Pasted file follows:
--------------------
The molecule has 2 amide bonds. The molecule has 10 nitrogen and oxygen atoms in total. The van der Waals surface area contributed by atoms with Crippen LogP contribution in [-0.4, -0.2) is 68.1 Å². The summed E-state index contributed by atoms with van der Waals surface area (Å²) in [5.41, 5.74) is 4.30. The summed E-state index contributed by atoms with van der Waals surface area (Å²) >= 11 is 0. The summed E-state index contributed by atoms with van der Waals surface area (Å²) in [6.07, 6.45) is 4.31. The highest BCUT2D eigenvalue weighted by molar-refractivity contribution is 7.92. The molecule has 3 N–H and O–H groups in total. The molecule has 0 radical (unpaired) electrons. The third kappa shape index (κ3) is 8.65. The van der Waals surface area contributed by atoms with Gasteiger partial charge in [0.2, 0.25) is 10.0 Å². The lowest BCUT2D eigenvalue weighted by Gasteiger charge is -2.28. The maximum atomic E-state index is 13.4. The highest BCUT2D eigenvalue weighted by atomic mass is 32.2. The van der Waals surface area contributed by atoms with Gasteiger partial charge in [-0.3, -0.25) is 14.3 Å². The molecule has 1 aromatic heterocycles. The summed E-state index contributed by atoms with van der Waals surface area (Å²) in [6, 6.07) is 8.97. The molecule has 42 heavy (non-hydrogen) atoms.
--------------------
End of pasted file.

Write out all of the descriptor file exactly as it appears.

The molecule has 2 amide bonds. The molecule has 10 nitrogen and oxygen atoms in total. The van der Waals surface area contributed by atoms with Crippen LogP contribution in [-0.4, -0.2) is 68.1 Å². The summed E-state index contributed by atoms with van der Waals surface area (Å²) in [5.41, 5.74) is 4.30. The summed E-state index contributed by atoms with van der Waals surface area (Å²) >= 11 is 0. The summed E-state index contributed by atoms with van der Waals surface area (Å²) in [6.07, 6.45) is 4.31. The highest BCUT2D eigenvalue weighted by molar-refractivity contribution is 7.92. The molecule has 3 N–H and O–H groups in total. The molecule has 0 radical (unpaired) electrons. The third kappa shape index (κ3) is 8.65. The van der Waals surface area contributed by atoms with Gasteiger partial charge in [0.2, 0.25) is 10.0 Å². The lowest BCUT2D eigenvalue weighted by Gasteiger charge is -2.28. The maximum atomic E-state index is 13.4. The highest BCUT2D eigenvalue weighted by atomic mass is 32.2. The van der Waals surface area contributed by atoms with Gasteiger partial charge in [-0.3, -0.25) is 14.3 Å². The molecule has 1 aromatic heterocycles. The summed E-state index contributed by atoms with van der Waals surface area (Å²) in [6, 6.07) is 8.97. The molecule has 42 heavy (non-hydrogen) atoms.